We didn’t intend to homeschool.
Our son attended pre-k and kindergarten in public school. I had the typical my baby’s going to school all day pangs, but that was the norm, so I dealt with it. Pre-k was fairly smooth, but things started getting bumpy in kindergarten.
One day my little guy came home from school and said, “Mom, would you please homeschool me? School is chaos!” Tears became part of our bedtime routine, crowding out our stories and prayers. I was at a loss. I’d loved school as a child. I couldn’t understand what was causing our son so much anxiety.
I started researching homeschooling and began husband negotiations. (He took a little convincing at first.) We agreed to try homeschooling for first grade and then reevaluate. We’ve never looked back.
Our early homeschooling style was influenced by some of Ruth Beechick’s writings. I really liked her simple approach: a relaxed focus on the three Rs with lots of free time and read-alouds. I followed her guidelines for 1st to 3rdgrade (except for the copy work, as my son has dysgraphia). During this time, I noticed how naturally learning was occurring in other areas.
I also noticed that as time went on, my boy wasn’t enjoying learning as much. The more we relied on structured curriculum and worksheets, the more frustrated and learning-averse he became. Once again I was confused. The textbook/workbook method of learning worked for me in school, so why wasn’t it working for him? (Apparently I considered myself the Standard of Normal.) 😀
I learned about unschooling when my son was in 3rd grade. To be honest, the idea freaked me out! My son experienced public school as chaos, but that’s what unschooling sounded like to me. Even so, by this time we’d tried everything else. We’d discovered other learning differences (dyslexia and dyscalculia) and I realized that I was going to have to step outside of my comfort zone and be the homeschool mom my son needed–even if it made me go prematurely gray!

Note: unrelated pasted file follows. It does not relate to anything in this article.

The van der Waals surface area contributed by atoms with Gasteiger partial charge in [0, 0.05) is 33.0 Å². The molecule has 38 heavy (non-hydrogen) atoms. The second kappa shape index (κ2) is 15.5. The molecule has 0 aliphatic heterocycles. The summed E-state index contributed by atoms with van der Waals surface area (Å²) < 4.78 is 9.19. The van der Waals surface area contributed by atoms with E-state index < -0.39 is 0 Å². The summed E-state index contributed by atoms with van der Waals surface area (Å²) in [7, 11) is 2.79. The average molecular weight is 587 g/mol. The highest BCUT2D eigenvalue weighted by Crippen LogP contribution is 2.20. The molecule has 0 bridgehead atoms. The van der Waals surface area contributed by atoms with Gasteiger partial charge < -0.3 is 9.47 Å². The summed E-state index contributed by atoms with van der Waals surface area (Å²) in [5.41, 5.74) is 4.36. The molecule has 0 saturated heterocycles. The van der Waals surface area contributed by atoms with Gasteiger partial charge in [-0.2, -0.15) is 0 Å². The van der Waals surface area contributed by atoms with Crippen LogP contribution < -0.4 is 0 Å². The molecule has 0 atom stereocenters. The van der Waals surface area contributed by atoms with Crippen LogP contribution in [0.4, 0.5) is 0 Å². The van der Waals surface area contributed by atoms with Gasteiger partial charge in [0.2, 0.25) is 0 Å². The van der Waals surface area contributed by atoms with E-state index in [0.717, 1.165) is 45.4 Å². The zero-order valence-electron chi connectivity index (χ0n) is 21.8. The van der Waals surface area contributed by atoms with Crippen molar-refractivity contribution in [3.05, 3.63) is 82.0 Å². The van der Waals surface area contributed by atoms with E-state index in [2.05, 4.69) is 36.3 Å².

It has taken me a few years to really get comfortable with our nontraditional path. The best advice I’ve ever been given about homeschooling (and parenting!) is this:
God knows the plans He has for our children. He created them to be perfectly suited for what He is calling them to do in their lives. Our job is to help our kids discover what God’s purpose for them is, and to aid them in acquiring the knowledge and skills they need to follow their calling.
If we spend all of our time trying to remediate our children’s academic “weaknesses,” we won’t be helping them to develop their strengths. And their strengths are what God is going to use.
“A young lady with a head for invention, a boy with a gift for sorcery, and a rotting corpse with a dry sense of humor all find themselves fighting against a strange new threat in Victorian-era London.”
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